• For the record, his blaming Reed is less out-of-the-blue than most people think. The night before he tried the device, Doom found Reed with his notes, saying he had some suggestions. Doom thinks Reed tampered with them. True, his beliefs were incredibly paranoid and not exactly justified, but he still had a reson to think Reed sabotaged him. (Albeit not a very good one.)
    • Going by one explanation of their origin, the scars were seared into his face by the fires of Hell when Doom tried to technologically breach the afterlife. That's probably not fixable with plastic surgery.
    • Back in the day, Dr. Donald Blake was more than just Thor's mortal identity. He was one of the premiere medical minds and top surgeons of the M.U. Doom recruited Blake for a face-fixing consultation. Upon seeing Doom's face, Blake recoiled in horror and stated unequivocally, "There is nothing medical science can do! Nothing!!"
  • If Dr. Doom still has his time machine laying around, why doesn't he just use to kill Reed Richards before he got his powers?
    • He probably sees that as too 'lowly' for someone like himself. Odds are he wants to kill him in a grand fight, or execute him in Latveria.
    • Because attempting things like that has worked so well so far. Besides, even if he succeeded, doesn't he know that would be pointless? I'm sure Dr. Doom knows that Death Is Cheap for major heroes, so why even bother when he knows Richards has returned from death in the past.
      • Even better - the "Many Worlds" time travel hypothesis is absolute fact for time travel in the MU. So if Doom goes into the past and just shoots a 17 year old Reed Richards, all he has done is create an alternate reality where Reed Richards died young, and returning to the present would still see Mr Fantastic in charge of the FF. In fact, it's possible that Doom did just that a few dozen times after inventing said time machine.
      • Additionally, Doom once invented a time machine that would avoid the "Many Worlds" problem. Reed countered by building a 'a time-traveller is trying to kill me in the past' alarm device.
      • Okay, this is getting re-goddamn-diculous.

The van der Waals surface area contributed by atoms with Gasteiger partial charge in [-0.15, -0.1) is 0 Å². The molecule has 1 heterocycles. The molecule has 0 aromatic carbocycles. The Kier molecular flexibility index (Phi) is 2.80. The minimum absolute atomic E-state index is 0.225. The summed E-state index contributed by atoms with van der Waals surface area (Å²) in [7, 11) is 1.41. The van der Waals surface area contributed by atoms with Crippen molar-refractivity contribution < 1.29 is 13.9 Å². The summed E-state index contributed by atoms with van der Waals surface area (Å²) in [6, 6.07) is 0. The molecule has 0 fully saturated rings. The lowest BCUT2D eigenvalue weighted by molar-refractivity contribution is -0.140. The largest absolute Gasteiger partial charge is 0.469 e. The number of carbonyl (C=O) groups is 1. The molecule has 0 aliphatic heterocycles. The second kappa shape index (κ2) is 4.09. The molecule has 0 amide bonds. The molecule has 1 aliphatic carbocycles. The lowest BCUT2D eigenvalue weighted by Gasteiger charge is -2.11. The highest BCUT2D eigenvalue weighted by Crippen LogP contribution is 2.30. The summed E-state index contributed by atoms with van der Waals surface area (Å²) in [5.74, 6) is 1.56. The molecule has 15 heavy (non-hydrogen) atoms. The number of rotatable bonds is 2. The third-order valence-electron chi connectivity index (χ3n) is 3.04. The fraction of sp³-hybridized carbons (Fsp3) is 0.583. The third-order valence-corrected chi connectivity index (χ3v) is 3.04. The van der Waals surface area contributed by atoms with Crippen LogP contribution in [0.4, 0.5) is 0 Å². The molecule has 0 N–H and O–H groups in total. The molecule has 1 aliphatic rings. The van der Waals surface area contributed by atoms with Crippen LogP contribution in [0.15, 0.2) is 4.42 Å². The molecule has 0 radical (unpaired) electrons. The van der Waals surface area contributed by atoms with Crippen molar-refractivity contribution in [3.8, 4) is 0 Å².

• When Doom got the power of the Beyonder, he pretended to reform and said if he could, he would go back in time and undo every evil deed he ever performed, but to do so would unrevel large parts of the timestream. Even current evil Doom would know that eliminating Reed Richards in the past would alter his own past, effectively eliminating himself as well.
    • Possibly because Doom needs Reed around more than he likes to admit. Sure, he could go back and kill Reed as a lowly college student and get him out of his life once and for all. And Then What?? Killing Reed in the past won't change Doom's life for the better, because all the problems in Doom's life that he blames Reed for were, when all is said and done, Doom's own fault; if nothing changes, all he's left with is proof that Reed was faultless and Doom's got no one to blame but himself. And on top of that, he's lost his foil, the focal point for all that rage and hatred and jealousy that drove him on to greater and more terrible things in order to win and prove himself. Doom might hate Reed, but Doom arguably needs Reed, much more than Reed needs Doom around. (And that fact probably makes him even more resentful.)
    • In “Dr. Doom and the Masters of Evil,” Doom himself claimed that he sees Richards as necessary, as Doom believes he can’t be a “great hero” without a “great villain” like Richards to push Doom to his limits.